Non-convulsive status epilepticus (NCSE) can pose considerable diagnostic challenges, especially in the elderly, because of the wide differential diagnosis with common underlying causes of acute confusional state in this age group. We reviewed the proposed electroencephalography (EEG) strategies to improve the diagnostic yield of non-convulsive status epilepticus in the elderly population. Specifically, a debated topic of clinical relevance is the exact role of the EEG in the early diagnosis of NCSE in the elderly. Two EEG strategies have been proposed to improve the diagnostic yield of NCSE: emergent abbreviated EEG (EAEEG) recordings with reduced montages, and continuous EEG (CEEG) monitoring. Both approaches appear to be potentially advantageous, but at the same time subject to intrinsic limitations. Our literature review found initial evidence that the diagnostic yield for NCSE of prolonged EEG recordings is superior to routine EEGs. Further research is needed to confirm these preliminary findings and to explore strategies to improve the feasibility of a more widespread use of prolonged recordings within acute clinical settings.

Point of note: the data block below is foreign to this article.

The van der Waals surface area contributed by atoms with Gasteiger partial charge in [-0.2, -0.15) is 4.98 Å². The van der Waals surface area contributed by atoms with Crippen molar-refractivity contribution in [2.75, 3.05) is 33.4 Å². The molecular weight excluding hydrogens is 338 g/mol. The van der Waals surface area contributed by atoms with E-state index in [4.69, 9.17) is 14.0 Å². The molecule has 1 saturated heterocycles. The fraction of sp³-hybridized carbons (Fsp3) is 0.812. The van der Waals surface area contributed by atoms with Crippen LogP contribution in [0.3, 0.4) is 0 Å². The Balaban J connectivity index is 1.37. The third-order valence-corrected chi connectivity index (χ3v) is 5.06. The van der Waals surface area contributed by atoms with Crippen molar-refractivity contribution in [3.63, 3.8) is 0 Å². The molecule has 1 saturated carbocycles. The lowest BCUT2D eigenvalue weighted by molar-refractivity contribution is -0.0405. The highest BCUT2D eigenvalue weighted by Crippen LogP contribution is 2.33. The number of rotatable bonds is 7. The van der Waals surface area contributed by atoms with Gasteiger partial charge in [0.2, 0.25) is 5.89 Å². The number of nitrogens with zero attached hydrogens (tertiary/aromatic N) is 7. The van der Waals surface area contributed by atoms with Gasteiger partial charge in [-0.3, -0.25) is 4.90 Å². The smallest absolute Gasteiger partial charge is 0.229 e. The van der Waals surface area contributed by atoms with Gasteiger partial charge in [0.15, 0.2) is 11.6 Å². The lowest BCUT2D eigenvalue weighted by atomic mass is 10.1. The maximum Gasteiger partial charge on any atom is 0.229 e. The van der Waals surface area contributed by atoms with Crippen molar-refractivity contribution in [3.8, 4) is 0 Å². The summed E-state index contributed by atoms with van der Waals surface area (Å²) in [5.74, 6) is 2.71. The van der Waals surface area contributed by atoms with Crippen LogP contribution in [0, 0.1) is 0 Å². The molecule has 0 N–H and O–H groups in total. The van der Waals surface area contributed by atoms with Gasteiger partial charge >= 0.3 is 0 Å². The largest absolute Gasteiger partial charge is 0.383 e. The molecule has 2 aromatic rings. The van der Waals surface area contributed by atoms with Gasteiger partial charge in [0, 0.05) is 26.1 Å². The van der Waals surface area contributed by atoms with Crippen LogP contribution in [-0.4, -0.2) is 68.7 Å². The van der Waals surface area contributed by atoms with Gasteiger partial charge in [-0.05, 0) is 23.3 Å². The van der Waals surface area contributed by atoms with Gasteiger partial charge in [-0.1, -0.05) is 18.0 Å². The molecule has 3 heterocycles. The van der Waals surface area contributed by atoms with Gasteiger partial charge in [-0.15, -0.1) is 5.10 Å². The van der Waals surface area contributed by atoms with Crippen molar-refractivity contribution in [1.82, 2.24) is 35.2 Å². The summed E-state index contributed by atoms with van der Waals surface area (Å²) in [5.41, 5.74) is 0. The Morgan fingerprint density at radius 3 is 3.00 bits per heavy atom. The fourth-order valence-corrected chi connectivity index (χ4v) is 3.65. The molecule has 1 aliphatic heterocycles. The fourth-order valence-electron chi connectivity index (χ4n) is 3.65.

- Aged, 80 and over
- Early Diagnosis
- Middle Aged
- Status Epilepticus/complications